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Market Update
March 25, 2024

Global Interest Rate Shifts and Regional Trends

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Week Ending, 22nd March, 2024

JAPAN (as expected) finally ended negative rates by hiking its policy target range to a range of 0% to 0.1% (previously it was -0.1%). Governor Ueda said this is not necessarily the start of a series of hikes. The Yen continued to decline even after the decision. It marks the first hike in 17 years. The BoJ indicated it will gradually reduce its purchases of commercial paper and corporate bonds with a view to discontinue purchases in a year. Together, these moves would mark the end of the bank’s Yield Curve control policy. He did say the BoJ will remain accommodative for the “time being” and “for as long as necessary to stably achieve its 2% inflation target”. Top banks have said they will raise rates on deposits from 0.001% currently to 0.02% - hardly earth-shattering and a clear sign that Japanese assets will not shift overnight. It will take time unless there is a massive shift.
There were two unexpected surprises:

TAIWAN raised rates a notch to 2.0% (from 1.875%) citing a hike in power prices at a time when inflation (mostly due to food price increases) still persists and TURKEY shocked markets with a +5% hike in its interest rate to 50%. The surprise move comes 10 days before nationwide local elections. Its central bank is determined to tackle the country’s 70% inflation rate.

Elsewhere, there were no surprises from the US, UK, AUSTRALIA, CHINA, NORWAY & RUSSIA. In the case of the US, the language didn’t change much (after all, what more can he say…..there are few words left in the dictionary to keep describing the same thing!). See below the famous dot plot (courtesy: Bloomberg) which shows, for the 19-member committee, what their projections/thinking are on the rate outlook.

Comparing the dot plot forecasts between December 2023 and March 2024, there is now a shift to mostly 3 cuts. Only one is forecasting 4 cuts. Two are saying no rate cut at all! Overall, Powell seemed relaxed about the predicted rise in year-end inflation while financial conditions remain fairly lax. On QT (Quantitative Tightening, the shrinking of the Fed’s balance sheet which has shrunk already by some $1.43tn) he was asked when this shrinking will slow. He replied, “fairly soon”. What he didn’t say is it will stop! So basically, by going slower, you can go further is one interpretation.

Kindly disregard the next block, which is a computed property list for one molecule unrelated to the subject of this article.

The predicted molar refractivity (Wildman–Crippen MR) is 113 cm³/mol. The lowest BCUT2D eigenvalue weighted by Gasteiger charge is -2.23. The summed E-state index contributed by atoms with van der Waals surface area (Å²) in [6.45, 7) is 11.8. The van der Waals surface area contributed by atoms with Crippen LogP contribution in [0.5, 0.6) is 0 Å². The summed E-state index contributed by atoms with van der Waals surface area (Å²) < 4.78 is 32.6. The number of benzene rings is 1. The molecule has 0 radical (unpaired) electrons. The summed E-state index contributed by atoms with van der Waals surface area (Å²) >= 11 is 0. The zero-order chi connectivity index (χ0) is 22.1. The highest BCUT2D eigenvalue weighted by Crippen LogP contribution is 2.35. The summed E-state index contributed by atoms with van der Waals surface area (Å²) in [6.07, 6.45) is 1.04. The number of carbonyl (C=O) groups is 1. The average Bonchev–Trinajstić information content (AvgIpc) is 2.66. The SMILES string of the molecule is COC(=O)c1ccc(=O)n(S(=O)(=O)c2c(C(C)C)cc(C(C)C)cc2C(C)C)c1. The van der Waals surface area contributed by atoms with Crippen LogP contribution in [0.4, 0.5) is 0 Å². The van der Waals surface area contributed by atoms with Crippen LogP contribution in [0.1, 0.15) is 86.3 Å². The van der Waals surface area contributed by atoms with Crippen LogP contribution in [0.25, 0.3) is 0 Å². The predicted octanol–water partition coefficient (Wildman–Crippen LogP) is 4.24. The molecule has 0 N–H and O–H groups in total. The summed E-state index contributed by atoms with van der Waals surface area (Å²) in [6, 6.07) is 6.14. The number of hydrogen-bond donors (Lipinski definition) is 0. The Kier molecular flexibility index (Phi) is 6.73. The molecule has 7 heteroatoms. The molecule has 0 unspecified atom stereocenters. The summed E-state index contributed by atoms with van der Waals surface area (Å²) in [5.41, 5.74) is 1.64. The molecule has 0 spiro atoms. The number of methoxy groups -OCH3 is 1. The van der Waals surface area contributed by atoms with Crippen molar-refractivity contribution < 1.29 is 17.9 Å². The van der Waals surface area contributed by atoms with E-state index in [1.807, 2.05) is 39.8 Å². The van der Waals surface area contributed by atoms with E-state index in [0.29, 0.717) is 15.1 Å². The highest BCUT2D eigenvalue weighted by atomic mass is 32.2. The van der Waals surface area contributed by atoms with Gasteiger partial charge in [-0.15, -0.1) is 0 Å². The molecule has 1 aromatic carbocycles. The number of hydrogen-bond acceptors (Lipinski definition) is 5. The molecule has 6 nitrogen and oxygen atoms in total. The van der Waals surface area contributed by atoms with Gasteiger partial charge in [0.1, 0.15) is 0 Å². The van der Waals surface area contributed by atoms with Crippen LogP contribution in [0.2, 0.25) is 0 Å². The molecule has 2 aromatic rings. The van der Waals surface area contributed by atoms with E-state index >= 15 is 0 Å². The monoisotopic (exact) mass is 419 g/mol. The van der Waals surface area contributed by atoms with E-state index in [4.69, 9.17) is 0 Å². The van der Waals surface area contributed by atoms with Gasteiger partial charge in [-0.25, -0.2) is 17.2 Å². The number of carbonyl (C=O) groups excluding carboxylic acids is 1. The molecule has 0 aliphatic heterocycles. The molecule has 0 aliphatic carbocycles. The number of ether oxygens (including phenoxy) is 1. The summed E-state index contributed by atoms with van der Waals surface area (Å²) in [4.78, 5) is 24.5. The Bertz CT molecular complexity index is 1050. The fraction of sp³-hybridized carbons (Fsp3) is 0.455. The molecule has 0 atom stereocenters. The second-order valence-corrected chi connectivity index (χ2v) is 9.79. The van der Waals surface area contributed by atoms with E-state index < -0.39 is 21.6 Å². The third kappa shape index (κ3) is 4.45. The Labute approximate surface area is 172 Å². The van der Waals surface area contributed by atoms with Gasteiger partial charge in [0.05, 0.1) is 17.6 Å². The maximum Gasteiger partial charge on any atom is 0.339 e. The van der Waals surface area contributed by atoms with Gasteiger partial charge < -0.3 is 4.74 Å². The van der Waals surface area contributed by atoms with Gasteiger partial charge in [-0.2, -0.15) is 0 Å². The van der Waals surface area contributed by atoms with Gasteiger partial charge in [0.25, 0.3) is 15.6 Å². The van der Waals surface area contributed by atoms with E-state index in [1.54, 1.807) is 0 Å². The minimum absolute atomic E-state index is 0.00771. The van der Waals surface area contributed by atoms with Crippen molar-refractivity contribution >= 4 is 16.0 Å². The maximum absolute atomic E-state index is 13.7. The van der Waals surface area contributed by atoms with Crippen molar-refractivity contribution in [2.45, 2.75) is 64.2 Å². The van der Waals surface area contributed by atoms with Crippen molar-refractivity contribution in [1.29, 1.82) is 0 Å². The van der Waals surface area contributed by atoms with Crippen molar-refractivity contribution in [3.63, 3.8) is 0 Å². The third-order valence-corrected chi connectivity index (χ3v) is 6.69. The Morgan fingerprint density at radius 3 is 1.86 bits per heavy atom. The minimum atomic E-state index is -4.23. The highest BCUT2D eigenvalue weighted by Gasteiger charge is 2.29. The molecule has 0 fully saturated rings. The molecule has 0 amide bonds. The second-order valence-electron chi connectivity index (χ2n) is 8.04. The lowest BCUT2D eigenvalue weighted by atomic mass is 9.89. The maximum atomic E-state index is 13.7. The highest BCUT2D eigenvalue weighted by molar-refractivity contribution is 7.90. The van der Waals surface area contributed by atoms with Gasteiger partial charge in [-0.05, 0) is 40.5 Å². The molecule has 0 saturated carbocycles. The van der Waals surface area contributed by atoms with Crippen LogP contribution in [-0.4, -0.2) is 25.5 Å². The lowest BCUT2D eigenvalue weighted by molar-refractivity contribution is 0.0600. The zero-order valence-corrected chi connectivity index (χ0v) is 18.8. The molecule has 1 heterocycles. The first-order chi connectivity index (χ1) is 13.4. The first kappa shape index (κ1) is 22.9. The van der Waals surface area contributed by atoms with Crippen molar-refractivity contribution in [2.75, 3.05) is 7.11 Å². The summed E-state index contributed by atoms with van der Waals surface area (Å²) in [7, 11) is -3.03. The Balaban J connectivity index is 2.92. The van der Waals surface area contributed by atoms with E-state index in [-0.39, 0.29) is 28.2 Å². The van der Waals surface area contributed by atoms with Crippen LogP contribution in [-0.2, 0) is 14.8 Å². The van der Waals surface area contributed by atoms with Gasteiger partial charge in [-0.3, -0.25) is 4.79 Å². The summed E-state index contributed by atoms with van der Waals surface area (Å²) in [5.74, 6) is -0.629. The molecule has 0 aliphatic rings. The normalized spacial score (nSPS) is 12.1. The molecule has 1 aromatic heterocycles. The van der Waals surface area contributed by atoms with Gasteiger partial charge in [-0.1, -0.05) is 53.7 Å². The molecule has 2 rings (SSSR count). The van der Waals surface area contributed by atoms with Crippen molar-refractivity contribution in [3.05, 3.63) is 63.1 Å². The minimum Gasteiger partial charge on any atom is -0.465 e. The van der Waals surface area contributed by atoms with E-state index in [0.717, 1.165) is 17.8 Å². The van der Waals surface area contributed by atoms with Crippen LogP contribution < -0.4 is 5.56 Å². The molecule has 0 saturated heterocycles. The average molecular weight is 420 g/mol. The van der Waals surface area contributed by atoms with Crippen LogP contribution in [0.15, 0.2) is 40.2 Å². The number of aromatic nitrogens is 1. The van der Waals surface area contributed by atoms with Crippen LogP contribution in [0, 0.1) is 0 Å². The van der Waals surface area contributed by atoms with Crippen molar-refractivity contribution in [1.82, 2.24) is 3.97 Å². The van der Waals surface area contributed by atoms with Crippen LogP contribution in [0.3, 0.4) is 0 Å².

RUSSIA’s central bank held rates at 16% citing inflationary pressures remain high. It said domestic demand is still outstripping the ability to expand the production of goods and services while labour market tightness has increased again.

SWITZERLAND cut its key rate to 1.5% (from 1.75%) citing inflation is now back to well withing the central bank’s target (2%) range (Feb: 1.2%).

Finally, in terms of other key signs / indicators:

CHINA: Property investment fell but at a slower rate of -9.0% y/y for the first two months (Jan to Feb) of this year. Contrast this with -24.0% y/y as of Dec. 2023. Sales by floor area fell -20.5% y/y (vs Dec. 2023: -23.0% y/y). It’s early days and we will need more data but there are signs some of the stimulus measures are starting to trickle through.

EUROPE: Loan defaults have not been as severe as was expected, so much so, that debt collectors are rethinking and consolidating their businesses. Banks have finished their “clean-up” of bad loans, especially in Europe’s south. This has been driven on two fronts – Private Capital firms buying up cheap debt from banks and government support measures. Non-Performing Loans (NPLs) have stayed steady at 1.8% for six, straight quarters. Take Italy as an example - which has been the biggest for bad debts – bad debts have slid to €31bn, a mere one-third of the 2018 peak.

INTEL is expected to receive $23bn in subsidies plus another $25bn in ITCs (Investment Tax Credits) as part of a total $100bn investment programme over 5 years in chip-making capacity, research and development and advanced packaging projects. On Wednesday (20th) it has signed an $8.5bn “non-binding” memorandum of terms under the CHIPS and Science Act (designed to bring back semiconductor manufacturing to US soil) that doesn’t have to be paid back plus up to $11bn in loans. Intel is the biggest chipmaker to make a deal under the CHIPS Act so far. Smaller subsidy deals have been announced by the US entity of BAE Systems, Microchip Technology and GlobalFoundries. Many other companies have lined up for such handouts. The irony in all this is that Intel used up $94bn in cash to buy back its shares (though it hasn’t bought any more since 2021 when it had a change in CEO).


Source: Refinitiv Datastream/Fathom Consulting
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